Infosys doesn't admit to guilt, but will pay $34 mn US visa fine

Infosys refused to admit guilt and stressed that it only agreed to pay the record fine to avoid the nuisance of 'prolonged litigation.'

Uttara Choudhury December 20, 2014 23:43:18 IST
Infosys doesn't admit to guilt, but will pay $34 mn US visa fine

New York: In a widely expected move, Indian tech giant Infosys reached a $34 million civil settlement on Wednesday with US authorities that would "resolve all allegations" and end visa-fraud investigations against the company. Infosys refused to admit guilt and stressed that it only agreed to pay the record fine to avoid the nuisance of "prolonged litigation."

After an investigation spanning two years, prosecutors on Wednesday unveiled the settlement as well as its accusations that Infosys "knowingly and unlawfully" brought Indian engineers into the US on business visitor, or B-1 visas, for onsite client projects in the US that actually required tough to get and expensive H-1B work visas.

Infosys doesnt admit to guilt but will pay 34 mn US visa fine


Federal investigators from the Department of Homeland Security and the State Department also found extensive omissions and errors in the hiring records Infosys was required to keep, which allowed Indian engineers to continue working in America after their visas had expired, according to court documents.

The settlement says Infosys submitted letters to US Consular Officials that "contained false statements regarding the true purpose of a B-1 visa holder's travel in order to deceive US Consular Officials and secure entry of the visa holder into the US."

It also says that Infosys issued a "dos" and "don'ts" memo directing B-1 visa holders "to deceive US Consular Officials, including specific instructions to avoid certain terminology (like work and contract), to secure entry of the visa holder in the US."

Paying a fine, but not admitting guilt

Infosys, however, said in a press statement that there were some "paperwork errors" related to visa applications and that it had begun correcting them before the federal investigation even started. There was no evidence that the "paperwork violations allowed any Infosys employee to work beyond their visa authorization," it said.

Infosys struck a defiant stance while agreeing to pay the record fine. It steadfastly denied any claims of visa abuse and stated that the settlement would simply remove "the uncertainty of prolonged litigation."

"Infosys denies and disputes any claims of systemic visa fraud, misuse of visas for competitive advantage, or immigration abuse. Those claims are untrue and are assertions that remain unproven," the news release said.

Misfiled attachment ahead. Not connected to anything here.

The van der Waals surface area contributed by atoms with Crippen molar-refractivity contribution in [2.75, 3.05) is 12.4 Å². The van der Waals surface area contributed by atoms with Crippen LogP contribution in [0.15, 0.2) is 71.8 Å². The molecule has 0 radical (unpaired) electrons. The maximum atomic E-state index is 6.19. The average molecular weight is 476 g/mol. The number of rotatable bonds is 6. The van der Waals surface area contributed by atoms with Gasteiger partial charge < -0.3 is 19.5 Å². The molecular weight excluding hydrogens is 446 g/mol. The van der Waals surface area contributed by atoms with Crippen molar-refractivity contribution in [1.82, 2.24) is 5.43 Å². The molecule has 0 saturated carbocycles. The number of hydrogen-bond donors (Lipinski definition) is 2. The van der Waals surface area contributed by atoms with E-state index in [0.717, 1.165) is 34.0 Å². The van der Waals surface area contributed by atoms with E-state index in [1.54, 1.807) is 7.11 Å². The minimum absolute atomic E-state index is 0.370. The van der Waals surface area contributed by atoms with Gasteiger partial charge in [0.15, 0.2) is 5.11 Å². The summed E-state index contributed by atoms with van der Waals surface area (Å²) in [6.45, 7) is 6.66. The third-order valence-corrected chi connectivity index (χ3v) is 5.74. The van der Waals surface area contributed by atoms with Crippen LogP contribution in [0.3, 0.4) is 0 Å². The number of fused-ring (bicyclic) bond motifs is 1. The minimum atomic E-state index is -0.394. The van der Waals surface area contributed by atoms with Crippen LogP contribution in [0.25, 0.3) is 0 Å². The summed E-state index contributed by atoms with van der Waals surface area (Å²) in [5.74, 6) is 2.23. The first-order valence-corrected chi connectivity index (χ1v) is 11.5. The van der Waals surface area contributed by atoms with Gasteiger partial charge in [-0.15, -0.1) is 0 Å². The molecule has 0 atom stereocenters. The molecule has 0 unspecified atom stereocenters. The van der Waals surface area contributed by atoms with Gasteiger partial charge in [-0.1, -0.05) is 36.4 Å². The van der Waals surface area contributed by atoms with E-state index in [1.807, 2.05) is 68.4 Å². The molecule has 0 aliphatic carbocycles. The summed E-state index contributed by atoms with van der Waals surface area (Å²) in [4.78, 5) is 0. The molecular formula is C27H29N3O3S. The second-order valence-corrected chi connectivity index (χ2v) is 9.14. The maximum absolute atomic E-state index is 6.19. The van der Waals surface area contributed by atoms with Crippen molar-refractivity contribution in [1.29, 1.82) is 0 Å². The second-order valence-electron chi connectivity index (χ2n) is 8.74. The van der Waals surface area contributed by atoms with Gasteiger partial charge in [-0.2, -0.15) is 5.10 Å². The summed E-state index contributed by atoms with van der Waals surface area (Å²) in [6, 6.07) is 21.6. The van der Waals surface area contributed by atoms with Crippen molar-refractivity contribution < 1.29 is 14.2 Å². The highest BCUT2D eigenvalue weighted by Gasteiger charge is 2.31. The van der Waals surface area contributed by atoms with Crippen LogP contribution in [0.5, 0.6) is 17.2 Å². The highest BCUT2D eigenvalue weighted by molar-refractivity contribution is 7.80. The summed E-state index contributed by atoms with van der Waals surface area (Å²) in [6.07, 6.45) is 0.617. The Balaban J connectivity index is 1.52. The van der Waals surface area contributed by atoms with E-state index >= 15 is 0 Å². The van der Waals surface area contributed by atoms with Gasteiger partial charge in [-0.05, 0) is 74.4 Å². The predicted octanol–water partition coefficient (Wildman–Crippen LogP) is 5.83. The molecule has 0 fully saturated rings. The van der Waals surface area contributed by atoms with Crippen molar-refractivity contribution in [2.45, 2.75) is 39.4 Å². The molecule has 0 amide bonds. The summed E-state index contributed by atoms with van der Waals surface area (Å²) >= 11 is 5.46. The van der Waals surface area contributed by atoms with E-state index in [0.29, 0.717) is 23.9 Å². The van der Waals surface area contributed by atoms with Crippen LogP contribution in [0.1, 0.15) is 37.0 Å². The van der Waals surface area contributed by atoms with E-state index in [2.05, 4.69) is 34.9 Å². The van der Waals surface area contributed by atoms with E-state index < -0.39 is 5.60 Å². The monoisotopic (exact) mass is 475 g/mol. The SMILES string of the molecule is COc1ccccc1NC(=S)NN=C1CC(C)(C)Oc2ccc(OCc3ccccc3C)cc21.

Infosys said it agreed to a civil settlement "relating to I-9 paperwork errors and visa matters that were the subject of the investigation. There were no criminal charges or court rulings against the company."

It's common for companies accused by the US government of transgressions to be allowed to settle the case by paying a fine but not admitting guilt. These deals are typically agreed to as a way to quickly settle cases which - if they went to court - would be both time-consuming and costly for both the government and the accused firm.

The settlement will require Infosys to ensure its visa practices are beyond repudiation. With the fines and extra scrutiny, Infosys will now find US revenues come at greater expense. Infosys which has deep pockets said it had accounted $35 million in its July-September results to settle the US visa case and cover legal costs.

Infosys employs 160,000 people in 30 countries, including about 15,000 people in the US.

Despite the settlement, it stands to reason that allegations Infosys broke visa rules to get Indian employees into the US will put India's outsourcing industry on eggshells.

Payday for Palmer

Wednesday's outcome is long-awaited relief to Infosys employee Jack B Palmer, who spurred the federal investigation by bringing a whistle-blower lawsuit against Infosys in 2011. In his lawsuit, Palmer claimed he was harassed at work, sidelined and received death threats for refusing to be in cahoots with an alleged Infosys scheme which flouted US laws by bringing in engineers from Bangalore on $160 B-1 visas, for onsite client projects in the US that actually required $5,000 H-1B work visas.

In August last year, Infosys dodged a bullet when Alabama federal Judge Myron Thompson threw out Palmer's harassment lawsuit against Infosys saying it had no legal legs because the claims, especially those related to threats, aren't covered by Alabama state law. The judge dismissed the case, entering a summary judgment in favor of Infosys.

Palmer has remained on Infosys' payroll, while cooperating with the federal investigation. The New York Times reported that Palmer could receive as much as $5 million from the payment Infosys will make to the federal government.

A second lawsuit was filed last year against Infosys by a former employee named Satya Dev Tripuraneni alleging retaliation from Infosys for blowing the whistle on visa practices.

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